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Mortgage

Forbearance numbers drop for third consecutive month

But re-entries are slowing the pace

The total number of loans in forbearance managed to fall three basis points last week to 4.22% of servicers’ portfolio volume, according to a report from the Mortgage Bankers Association. A drop-off in the number of exits did mark a slower decline than in recent weeks, however, Monday’s data still marks three consecutive months of downward trend for forbearance volume.

Fannie Mae and Freddie Mac continued to boast the smallest share of loans in forbearance, down three basis points last week to 2.21% of their portfolio volume. Ginnie Mae loans also fell two basis points to 5.59%, while the forbearance share for portfolio loans and private-label securities (PLS) remained the same relative to the prior week at 8.26%.

“Although the overall share is declining, there was another increase in forbearance re-entries. Currently, 5.3% of loans in forbearance are homeowners who had cancelled forbearance but needed assistance again,” said Mike Fratantoni, MBA’s senior vice president and chief economist.

Another 82.9% of plans are in an extension while the remaining 11.8% are in the initial forbearance plan stage. Overall, the MBA estimates there are still approximately 2.1 million homeowners in some form of mortgage postponement.

A recent early look at Black Knight’s delinquency numbers revealed there are still 1.8 million homeowners that are 90 days past due ― four times as many as there were prior to the pandemic. The data analytics giant reported the vast majority of those in this serious delinquency category are in some form of forbearance, putting the end of Q3 and beginning of Q4 as an inflection point in terms of understanding how things may shake out in a post-forbearance world.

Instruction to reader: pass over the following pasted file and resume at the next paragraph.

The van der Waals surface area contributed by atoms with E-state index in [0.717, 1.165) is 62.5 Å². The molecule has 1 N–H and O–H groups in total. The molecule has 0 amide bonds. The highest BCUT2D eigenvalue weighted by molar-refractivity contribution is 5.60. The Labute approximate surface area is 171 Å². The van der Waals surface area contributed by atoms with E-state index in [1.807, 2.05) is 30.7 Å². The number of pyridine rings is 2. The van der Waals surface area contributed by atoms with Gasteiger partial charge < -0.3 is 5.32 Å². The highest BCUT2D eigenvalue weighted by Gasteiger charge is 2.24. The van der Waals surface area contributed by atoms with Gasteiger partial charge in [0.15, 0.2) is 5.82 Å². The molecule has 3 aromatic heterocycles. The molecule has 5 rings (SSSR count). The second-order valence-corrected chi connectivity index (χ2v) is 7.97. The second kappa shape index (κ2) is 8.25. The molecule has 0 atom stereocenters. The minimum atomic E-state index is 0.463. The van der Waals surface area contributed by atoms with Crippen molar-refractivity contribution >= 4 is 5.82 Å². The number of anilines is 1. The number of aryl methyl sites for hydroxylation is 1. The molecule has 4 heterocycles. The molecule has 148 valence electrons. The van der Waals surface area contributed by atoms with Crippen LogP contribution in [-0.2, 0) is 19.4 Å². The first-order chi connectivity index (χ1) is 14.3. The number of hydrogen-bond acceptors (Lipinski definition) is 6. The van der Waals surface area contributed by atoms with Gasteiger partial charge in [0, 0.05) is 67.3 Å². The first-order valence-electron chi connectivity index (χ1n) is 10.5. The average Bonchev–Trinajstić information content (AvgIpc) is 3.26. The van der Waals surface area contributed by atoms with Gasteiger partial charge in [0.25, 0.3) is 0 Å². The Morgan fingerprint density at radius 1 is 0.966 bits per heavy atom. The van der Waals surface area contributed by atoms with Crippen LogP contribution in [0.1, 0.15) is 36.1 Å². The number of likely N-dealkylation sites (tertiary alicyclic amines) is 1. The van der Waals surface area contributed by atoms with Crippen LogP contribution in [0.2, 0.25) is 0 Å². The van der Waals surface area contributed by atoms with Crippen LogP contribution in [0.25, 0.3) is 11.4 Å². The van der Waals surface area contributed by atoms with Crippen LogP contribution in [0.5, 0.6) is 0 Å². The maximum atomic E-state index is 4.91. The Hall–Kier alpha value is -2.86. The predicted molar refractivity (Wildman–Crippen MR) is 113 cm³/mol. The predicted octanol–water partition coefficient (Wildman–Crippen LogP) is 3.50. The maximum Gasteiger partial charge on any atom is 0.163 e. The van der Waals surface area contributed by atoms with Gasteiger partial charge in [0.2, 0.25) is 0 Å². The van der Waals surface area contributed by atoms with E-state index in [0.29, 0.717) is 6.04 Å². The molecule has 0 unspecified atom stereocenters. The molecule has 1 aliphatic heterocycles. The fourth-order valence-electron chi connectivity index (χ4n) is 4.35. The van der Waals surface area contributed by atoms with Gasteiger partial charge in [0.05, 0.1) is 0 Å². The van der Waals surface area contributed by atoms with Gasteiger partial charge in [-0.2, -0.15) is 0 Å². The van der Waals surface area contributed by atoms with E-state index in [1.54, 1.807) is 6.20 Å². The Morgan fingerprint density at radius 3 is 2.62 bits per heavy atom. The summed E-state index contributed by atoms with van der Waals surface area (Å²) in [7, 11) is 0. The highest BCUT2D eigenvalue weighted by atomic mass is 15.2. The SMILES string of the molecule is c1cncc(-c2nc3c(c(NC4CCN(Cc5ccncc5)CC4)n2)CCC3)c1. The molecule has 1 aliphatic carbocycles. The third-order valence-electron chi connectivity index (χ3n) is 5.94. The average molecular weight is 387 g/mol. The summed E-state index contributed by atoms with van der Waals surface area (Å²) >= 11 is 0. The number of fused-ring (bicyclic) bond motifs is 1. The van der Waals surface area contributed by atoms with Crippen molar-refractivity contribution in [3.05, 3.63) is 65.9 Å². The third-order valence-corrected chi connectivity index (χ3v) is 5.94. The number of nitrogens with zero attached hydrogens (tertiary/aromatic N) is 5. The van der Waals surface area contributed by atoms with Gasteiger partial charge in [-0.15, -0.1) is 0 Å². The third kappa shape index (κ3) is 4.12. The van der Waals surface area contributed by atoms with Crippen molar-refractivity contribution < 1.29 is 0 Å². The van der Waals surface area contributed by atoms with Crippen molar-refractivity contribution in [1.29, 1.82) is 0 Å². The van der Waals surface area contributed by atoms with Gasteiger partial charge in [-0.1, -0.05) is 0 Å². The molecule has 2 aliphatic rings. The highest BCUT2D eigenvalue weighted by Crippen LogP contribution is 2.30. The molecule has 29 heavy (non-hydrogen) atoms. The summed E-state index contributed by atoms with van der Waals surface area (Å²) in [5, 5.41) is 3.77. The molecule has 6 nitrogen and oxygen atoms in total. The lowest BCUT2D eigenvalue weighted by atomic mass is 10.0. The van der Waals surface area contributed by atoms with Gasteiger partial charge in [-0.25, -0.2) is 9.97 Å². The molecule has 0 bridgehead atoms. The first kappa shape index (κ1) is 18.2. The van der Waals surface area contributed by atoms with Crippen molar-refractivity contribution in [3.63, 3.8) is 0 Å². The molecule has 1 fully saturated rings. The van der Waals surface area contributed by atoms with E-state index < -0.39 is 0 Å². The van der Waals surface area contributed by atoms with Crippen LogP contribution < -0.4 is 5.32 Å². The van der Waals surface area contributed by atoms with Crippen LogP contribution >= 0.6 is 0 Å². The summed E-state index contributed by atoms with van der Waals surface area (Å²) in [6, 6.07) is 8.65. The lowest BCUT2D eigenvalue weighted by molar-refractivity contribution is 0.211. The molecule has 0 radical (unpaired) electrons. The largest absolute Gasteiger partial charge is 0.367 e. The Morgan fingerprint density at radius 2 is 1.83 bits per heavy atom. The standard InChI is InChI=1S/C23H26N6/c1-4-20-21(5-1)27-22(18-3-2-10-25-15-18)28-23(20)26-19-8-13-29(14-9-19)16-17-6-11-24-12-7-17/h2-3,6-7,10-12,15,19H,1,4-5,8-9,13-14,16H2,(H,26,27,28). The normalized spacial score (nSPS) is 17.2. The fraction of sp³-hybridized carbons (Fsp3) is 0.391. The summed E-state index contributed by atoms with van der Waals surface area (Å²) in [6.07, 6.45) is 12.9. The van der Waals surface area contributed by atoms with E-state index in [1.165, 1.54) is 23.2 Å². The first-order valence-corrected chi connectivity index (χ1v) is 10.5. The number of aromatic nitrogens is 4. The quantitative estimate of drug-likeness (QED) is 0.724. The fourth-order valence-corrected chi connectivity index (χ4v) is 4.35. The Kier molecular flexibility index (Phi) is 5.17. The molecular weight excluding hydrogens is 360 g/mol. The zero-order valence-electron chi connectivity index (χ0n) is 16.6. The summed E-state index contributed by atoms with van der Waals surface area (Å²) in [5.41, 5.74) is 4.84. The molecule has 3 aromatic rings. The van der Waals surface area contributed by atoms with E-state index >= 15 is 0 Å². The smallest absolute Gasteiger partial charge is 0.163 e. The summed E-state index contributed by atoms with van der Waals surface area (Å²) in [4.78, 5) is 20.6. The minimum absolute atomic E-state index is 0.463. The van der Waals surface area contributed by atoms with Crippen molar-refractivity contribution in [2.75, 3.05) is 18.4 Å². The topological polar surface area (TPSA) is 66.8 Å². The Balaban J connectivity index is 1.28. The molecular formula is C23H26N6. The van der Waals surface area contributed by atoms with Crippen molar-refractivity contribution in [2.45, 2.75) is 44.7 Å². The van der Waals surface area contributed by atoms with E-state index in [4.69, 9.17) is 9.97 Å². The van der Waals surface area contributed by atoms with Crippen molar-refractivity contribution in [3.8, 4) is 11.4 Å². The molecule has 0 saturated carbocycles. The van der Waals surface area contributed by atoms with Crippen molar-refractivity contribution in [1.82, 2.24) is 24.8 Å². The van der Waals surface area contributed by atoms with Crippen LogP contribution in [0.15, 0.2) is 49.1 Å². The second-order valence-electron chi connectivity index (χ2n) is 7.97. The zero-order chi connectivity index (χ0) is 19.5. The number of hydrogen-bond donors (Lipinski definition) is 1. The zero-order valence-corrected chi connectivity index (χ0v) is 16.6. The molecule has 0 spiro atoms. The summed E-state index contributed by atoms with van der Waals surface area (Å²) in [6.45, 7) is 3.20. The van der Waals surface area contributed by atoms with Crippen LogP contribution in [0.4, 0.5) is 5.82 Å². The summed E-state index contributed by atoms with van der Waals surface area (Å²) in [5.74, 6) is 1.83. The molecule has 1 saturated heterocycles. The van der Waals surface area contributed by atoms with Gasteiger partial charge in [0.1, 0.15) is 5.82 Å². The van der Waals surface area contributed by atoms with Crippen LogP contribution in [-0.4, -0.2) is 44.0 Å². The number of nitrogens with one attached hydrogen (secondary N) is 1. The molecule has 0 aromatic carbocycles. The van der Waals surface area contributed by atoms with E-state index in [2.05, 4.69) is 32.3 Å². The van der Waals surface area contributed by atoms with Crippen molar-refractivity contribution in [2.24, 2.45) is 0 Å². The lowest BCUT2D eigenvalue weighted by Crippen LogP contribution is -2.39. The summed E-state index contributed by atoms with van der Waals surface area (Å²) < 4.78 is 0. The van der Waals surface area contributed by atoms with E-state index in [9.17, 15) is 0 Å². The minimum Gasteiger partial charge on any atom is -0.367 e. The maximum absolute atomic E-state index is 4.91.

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“The job market is recovering, but the pace of recovery thus far is slower than we had forecasted,” said Fratantoni. “Continued job growth is needed to help more struggling homeowners get back on their
feet.”

April’s job numbers were lackluster at best for an economy said to be rebounding with the U.S. Labor Department reporting that a mere 266,000 new jobs were created last month, far below projections. Following the report, Fratantoni said the trade group continues to expect robust job growth and housing demand through the remainder of the year, but April’s report suggests that the rate of improvement in the job market is going to be much less consistent than other indicators.

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